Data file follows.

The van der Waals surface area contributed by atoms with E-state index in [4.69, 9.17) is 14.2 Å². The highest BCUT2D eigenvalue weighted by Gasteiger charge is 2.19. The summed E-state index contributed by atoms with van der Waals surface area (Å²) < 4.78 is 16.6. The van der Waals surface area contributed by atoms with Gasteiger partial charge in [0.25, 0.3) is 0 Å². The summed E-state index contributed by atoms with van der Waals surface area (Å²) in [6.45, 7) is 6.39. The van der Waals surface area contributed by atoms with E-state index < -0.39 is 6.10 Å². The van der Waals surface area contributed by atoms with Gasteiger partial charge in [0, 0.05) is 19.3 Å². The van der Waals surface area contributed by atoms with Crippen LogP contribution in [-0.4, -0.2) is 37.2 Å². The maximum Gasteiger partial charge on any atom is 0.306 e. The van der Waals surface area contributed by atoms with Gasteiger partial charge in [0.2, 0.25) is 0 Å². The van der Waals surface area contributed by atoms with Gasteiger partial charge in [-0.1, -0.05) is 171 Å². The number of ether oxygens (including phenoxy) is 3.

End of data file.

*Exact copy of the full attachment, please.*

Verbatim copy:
The van der Waals surface area contributed by atoms with E-state index in [4.69, 9.17) is 14.2 Å². The highest BCUT2D eigenvalue weighted by Gasteiger charge is 2.19. The summed E-state index contributed by atoms with van der Waals surface area (Å²) < 4.78 is 16.6. The van der Waals surface area contributed by atoms with Gasteiger partial charge in [0.25, 0.3) is 0 Å². The summed E-state index contributed by atoms with van der Waals surface area (Å²) in [6.45, 7) is 6.39. The van der Waals surface area contributed by atoms with E-state index < -0.39 is 6.10 Å². The van der Waals surface area contributed by atoms with Gasteiger partial charge in [0, 0.05) is 19.3 Å². The van der Waals surface area contributed by atoms with Crippen LogP contribution in [-0.4, -0.2) is 37.2 Å². The maximum Gasteiger partial charge on any atom is 0.306 e. The van der Waals surface area contributed by atoms with Gasteiger partial charge in [0.2, 0.25) is 0 Å². The van der Waals surface area contributed by atoms with Gasteiger partial charge in [-0.1, -0.05) is 171 Å². The number of ether oxygens (including phenoxy) is 3.